Chancellor Angela Merkel is preparing her exit from the helm of German politics. Her decision to step down as chairwoman of the Christian Democratic Union (CDU) after more than eighteen years, and not to run for a fifth term as Chancellor in 2021, cannot come as a surprise to those who have been following the developments in Germany over the past couple of years.
Nevertheless, it has the potential to unleash a domino effect with far-reaching implications for German politics at home and abroad – including the country’s relationship with the UK as it prepares to exit the EU.
Merkel’s leadership and Brexit
One week after she was sworn in as Chancellor for a fourth time in mid-March 2018, following nearly six months of coalition negotiations, Merkel said in her government statement that the remaining 27 EU member states were keen to build an “amicable, close relationship with Great Britain in as many policy areas as possible”.
This would be based on a “very extensive, detailed free trade agreement”, whose successful negotiation would depend on the EU continuing to speak with one voice.
At least until very recently, the EU27 have indeed been able to keep up their united position vis-à-vis the UK, represented by chief negotiator Michel Barnier. Germany – while keen to retain close political and trade links to the UK post-Brexit – has made clear that its priorities lie with preserving the EU’s integrity and has therefore – like others – rejected Prime Minister Theresa May’s attempts at seeking commitment for more flexibility from individual EU governments.
More generally, Brexit has not been a strategic priority for Germany’s grand coalition government, but the fact that both countries have continued to be led by the same parties and heads of government since May triggered Article 50 in March 2017 has helped to keep Anglo-German relations stable.
As an experienced negotiator and diplomat Chancellor Merkel also remains an important partner in the talks about the withdrawal agreement at European Council meetings, especially as concerns the impasse over the Northern Ireland issue.
Her leadership will also be instrumental for gaining parliamentary approval for the withdrawal agreement (if one is to be reached), as well as the negotiations about the future relationship between the EU and the UK, which is scheduled to be in place by the end of 2020.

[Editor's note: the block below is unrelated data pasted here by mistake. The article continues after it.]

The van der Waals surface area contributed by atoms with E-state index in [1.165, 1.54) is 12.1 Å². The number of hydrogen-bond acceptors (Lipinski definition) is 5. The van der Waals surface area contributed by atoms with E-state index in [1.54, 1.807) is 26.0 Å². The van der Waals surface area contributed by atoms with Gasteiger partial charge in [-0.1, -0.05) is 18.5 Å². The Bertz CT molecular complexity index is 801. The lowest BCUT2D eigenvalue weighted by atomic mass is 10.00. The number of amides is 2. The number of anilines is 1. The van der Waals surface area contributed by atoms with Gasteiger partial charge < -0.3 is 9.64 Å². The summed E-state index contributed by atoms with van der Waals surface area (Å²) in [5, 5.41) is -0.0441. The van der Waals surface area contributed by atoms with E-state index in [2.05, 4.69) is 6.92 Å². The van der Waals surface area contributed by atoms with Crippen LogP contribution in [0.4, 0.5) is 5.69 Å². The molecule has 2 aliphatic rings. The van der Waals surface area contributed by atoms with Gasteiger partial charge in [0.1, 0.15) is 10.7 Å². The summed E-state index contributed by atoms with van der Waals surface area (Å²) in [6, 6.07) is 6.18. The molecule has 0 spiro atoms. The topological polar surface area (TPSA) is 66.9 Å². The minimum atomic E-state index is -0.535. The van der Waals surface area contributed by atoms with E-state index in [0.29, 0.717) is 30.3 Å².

The election of a new CDU party leader in early December will not have any immediate consequences for the CDU, the federal government, or Germany’s role in the Brexit negotiations. The separation of party leadership and chancellorship, while odd to British observers and in contradiction to Merkel’s personal views, is not unprecedented in Germany.
However, Merkel’s decision – seen by many as a sign of admitting defeat – may be the harbinger of further blows to the overall power balance in Germany over the next few months. This may (further) strip Germany and Merkel of its leadership role in the EU that has an important role to play behind the closed doors of the Brexit negotiations.
For one, like the CDU, its coalition partners the Social Democrats (SPD) and the Christian Social Union (CSU) are struggling to uphold their status as ‘catch-all parties’ following major vote losses in the federal and state elections in the past year. This is not least due to the publically all too visible rifts running between the parties, given that the new grand coalition was formed reluctantly following a lack of alternative options after the 2017 federal elections.
The CSU is also expected to replace Interior Minister Horst Seehofer as party leader in the next few weeks. Meanwhile, the SPD is preparing for a mid-term review of the coalition agreement in autumn 2019 to judge whether the plans contained therein have been implemented to a sufficient degree.
Following the state elections in Hesse, SPD leader Andrea Nahles has demanded a “definite working plan” to show voters that the coalition, and her party, can deliver.
Whether the coalition can continue until 2021 will also depend on how well the SPD and CSU leadership as well as Merkel herself can work together with the new CDU chair(wo)man.
In September Merkel’s confidant Volker Kauder lost the re-election as CDU parliamentary group leader against fiscal policy maker Ralf Brinkhaus, albeit by a small margin. It is therefore conceivable that the party will support 40-year old Health Secretary and Merkel critic Jens Spahn or her former rival Friedrich Merz, who is returning to the political stage after a ten-year management career, as CDU leaders instead of Merkel’s designated heir and current Secretary-General Annegret Kramp-Karrenbauer.
While Merkel’s decision to prepare her political exit is thus a necessary step after a long Chancellorship and a chance for political renewal, it may not bode well for political stability in Germany and, by implication, in the EU, at least in the short term.
In some ways this reflects the situation in the UK, where Prime Minister May continues to present Brexit as ‘great opportunity’, while the uncertainties over exactly what UK-EU relations will look like in the coming years remain as great as ever.
Whatever the path leading towards it, there will soon be both a post-Merkel Germany and a post-EU UK. In the past, both Merkel and British EU membership have often been blamed for unpopular political and economic decisions or undesirable developments.
While they have certainly played their part in steering their countries’ fate, both positively and negatively, Merkel’s exit from leadership and the UK’s exit from the EU will pose major challenges to their countries to prove that they can do better without them.
By Josefin Graef, Postdoctoral Fellow at the Dahrendorf Forum, a joint initiative by the Hertie School of Governance in Berlin and the London School of Economics and Political Science.